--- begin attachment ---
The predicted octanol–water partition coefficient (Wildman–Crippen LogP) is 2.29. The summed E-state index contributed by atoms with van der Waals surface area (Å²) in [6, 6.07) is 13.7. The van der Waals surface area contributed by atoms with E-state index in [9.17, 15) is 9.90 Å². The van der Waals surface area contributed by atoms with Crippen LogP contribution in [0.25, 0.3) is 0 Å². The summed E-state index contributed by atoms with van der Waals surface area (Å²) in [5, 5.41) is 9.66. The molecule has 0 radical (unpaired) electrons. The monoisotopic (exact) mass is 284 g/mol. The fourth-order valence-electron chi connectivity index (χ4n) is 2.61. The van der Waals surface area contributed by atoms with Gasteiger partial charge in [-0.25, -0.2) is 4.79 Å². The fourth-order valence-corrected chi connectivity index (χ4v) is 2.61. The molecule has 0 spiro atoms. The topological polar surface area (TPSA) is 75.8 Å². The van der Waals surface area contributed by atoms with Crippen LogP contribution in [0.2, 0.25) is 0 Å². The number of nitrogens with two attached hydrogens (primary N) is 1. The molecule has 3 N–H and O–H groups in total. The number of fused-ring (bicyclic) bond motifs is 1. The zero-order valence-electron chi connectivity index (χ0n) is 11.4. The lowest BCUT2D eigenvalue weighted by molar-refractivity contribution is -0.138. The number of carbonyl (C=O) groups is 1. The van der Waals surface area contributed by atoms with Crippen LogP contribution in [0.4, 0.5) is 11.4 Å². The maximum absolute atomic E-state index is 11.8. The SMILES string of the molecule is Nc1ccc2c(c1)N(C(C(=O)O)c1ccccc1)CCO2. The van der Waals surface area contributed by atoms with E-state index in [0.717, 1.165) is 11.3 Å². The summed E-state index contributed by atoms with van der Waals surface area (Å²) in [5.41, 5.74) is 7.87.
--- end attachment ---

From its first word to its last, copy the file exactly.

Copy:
The predicted octanol–water partition coefficient (Wildman–Crippen LogP) is 2.29. The summed E-state index contributed by atoms with van der Waals surface area (Å²) in [6, 6.07) is 13.7. The van der Waals surface area contributed by atoms with E-state index in [9.17, 15) is 9.90 Å². The van der Waals surface area contributed by atoms with Crippen LogP contribution in [0.25, 0.3) is 0 Å². The summed E-state index contributed by atoms with van der Waals surface area (Å²) in [5, 5.41) is 9.66. The molecule has 0 radical (unpaired) electrons. The monoisotopic (exact) mass is 284 g/mol. The fourth-order valence-electron chi connectivity index (χ4n) is 2.61. The van der Waals surface area contributed by atoms with Gasteiger partial charge in [-0.25, -0.2) is 4.79 Å². The fourth-order valence-corrected chi connectivity index (χ4v) is 2.61. The molecule has 0 spiro atoms. The topological polar surface area (TPSA) is 75.8 Å². The van der Waals surface area contributed by atoms with Crippen LogP contribution in [0.2, 0.25) is 0 Å². The number of nitrogens with two attached hydrogens (primary N) is 1. The molecule has 3 N–H and O–H groups in total. The number of fused-ring (bicyclic) bond motifs is 1. The zero-order valence-electron chi connectivity index (χ0n) is 11.4. The lowest BCUT2D eigenvalue weighted by molar-refractivity contribution is -0.138. The number of carbonyl (C=O) groups is 1. The van der Waals surface area contributed by atoms with Crippen LogP contribution in [0.4, 0.5) is 11.4 Å². The maximum absolute atomic E-state index is 11.8. The SMILES string of the molecule is Nc1ccc2c(c1)N(C(C(=O)O)c1ccccc1)CCO2. The van der Waals surface area contributed by atoms with E-state index in [0.717, 1.165) is 11.3 Å². The summed E-state index contributed by atoms with van der Waals surface area (Å²) in [5.41, 5.74) is 7.87.